Vernon Small puts lipstick on the pig

via allthingslearning.files.wordpress.com

via allthingslearning.files.wordpress.com

I’m not sure what Vernon Small was on when he started on this opinion piece, but it had to be pretty good.

Labour leader David Shearer could not have given a clearer signal that the party needs to lift its game in its traditional happy hunting grounds – jobs, health and education.

While health spokeswoman Maryan Street and education spokeswoman Nanaia Mahuta have not been booted out of the top 20, they have been shifted sideways into less critical areas in his long-awaited reshuffle.

In comes Chris Hipkins, who has been acting education spokesman for some time, and feisty veteran Annette King in health.

Feisty veteran Annette King?

But wait, he’s got more lipstick to go around.  

Behind them, keeping them honest, will be former leader Phil Goff and the demoted but not forgotten Trevor Mallard. They will team up as the nucleus of a new “hit-squad”, with extra research and media resources to dig and dish the dirt.

“Feisty” veterans and a “Hit-squad”.

I guess Vernon was on something, but it didn’t last for the whole time he was writing.  Because in the end, he loses the will to live and faces up to the whole thing being as uninspired and boring as it really  is.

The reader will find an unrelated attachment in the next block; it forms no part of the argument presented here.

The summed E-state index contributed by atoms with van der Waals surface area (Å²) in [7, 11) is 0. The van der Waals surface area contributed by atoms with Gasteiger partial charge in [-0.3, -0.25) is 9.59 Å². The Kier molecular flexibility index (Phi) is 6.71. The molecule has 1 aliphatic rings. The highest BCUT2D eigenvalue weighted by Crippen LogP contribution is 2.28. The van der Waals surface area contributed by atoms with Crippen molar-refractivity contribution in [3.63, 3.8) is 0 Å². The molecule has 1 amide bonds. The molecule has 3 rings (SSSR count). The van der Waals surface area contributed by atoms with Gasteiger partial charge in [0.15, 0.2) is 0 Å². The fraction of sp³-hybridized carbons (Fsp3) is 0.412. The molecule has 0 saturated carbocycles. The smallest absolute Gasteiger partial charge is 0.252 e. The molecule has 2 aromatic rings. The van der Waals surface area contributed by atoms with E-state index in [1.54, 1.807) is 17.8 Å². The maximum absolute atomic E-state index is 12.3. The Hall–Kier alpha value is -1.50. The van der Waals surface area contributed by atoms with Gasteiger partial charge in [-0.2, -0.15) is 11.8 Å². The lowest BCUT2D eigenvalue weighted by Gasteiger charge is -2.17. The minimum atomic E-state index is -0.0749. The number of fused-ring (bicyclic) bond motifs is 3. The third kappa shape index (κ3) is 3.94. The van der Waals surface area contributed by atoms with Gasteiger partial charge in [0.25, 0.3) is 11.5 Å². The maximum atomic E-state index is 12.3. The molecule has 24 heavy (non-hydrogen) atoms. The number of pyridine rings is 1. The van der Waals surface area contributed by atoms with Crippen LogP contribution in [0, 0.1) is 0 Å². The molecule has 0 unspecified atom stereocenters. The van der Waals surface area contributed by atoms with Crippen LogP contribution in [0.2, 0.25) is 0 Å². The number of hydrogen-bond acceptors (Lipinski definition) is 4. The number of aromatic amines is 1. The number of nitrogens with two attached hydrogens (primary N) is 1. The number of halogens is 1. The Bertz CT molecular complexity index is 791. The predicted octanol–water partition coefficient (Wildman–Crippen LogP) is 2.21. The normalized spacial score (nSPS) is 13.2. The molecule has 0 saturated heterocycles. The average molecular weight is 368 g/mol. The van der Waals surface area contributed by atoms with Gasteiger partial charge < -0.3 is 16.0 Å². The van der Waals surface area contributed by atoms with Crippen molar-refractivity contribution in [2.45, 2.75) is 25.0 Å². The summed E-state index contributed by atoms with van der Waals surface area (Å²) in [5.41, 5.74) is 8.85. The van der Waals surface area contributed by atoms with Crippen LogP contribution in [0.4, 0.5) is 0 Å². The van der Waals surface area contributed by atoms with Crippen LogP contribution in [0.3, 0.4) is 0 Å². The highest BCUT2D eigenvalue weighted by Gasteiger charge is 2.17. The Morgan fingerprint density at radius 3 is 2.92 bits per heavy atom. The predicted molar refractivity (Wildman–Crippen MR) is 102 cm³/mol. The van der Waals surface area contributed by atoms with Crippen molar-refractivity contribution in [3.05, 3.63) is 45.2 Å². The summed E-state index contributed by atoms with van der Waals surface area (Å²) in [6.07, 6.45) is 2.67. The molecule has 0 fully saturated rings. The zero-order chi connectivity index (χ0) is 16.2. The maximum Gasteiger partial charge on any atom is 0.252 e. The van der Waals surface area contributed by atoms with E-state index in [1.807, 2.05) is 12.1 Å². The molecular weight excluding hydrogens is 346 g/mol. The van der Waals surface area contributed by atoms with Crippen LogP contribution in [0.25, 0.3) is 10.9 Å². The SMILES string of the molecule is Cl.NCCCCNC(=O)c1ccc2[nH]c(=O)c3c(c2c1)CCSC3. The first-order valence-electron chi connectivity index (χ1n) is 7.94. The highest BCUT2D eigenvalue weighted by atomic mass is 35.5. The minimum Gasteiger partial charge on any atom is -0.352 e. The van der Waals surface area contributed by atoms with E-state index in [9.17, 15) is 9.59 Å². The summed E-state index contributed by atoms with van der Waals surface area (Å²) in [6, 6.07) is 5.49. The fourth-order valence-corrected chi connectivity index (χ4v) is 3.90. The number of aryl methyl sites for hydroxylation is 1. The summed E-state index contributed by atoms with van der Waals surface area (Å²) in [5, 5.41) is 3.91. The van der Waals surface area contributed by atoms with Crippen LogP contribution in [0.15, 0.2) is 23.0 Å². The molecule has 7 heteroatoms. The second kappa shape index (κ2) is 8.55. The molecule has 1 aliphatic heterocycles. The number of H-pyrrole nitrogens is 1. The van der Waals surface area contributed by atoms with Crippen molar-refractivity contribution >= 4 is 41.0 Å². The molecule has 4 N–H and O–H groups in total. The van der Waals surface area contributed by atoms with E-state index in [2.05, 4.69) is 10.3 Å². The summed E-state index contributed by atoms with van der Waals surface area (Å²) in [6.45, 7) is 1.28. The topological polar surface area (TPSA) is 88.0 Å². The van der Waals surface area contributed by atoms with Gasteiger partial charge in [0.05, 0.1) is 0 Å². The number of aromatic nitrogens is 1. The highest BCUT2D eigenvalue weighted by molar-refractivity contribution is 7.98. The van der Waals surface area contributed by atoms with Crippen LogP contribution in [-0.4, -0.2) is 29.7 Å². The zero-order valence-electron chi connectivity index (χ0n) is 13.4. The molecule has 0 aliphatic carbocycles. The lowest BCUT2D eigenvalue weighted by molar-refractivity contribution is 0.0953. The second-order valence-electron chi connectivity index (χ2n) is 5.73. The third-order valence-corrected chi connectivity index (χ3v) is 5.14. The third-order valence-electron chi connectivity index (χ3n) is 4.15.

It is a thoughtful reshuffle by Mr Shearer, which matches Mr Key’s own move to dump two senior ministers, but hardly exceeds it.

And as good as she may be, Mrs King’s promotion is a strange signal from a party bent on rejuvenation and supposedly keen to “move on” from the Clark and Goff years.

Shearer really did the best he could.  If you’re dealt a shit hand, no amount of moving the cards around is going to turn a 2 into an Ace.


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As much at home writing editorials as being the subject of them, Cam has won awards, including the Canon Media Award for his work on the Len Brown/Bevan Chuang story. When he’s not creating the news, he tends to be in it, with protagonists using the courts, media and social media to deliver financial as well as death threats.

They say that news is something that someone, somewhere, wants kept quiet. Cam Slater doesn’t do quiet and, as a result, he is a polarising, controversial but highly effective journalist who takes no prisoners.

He is fearless in his pursuit of a story.

Love him or loathe him, you can’t ignore him.

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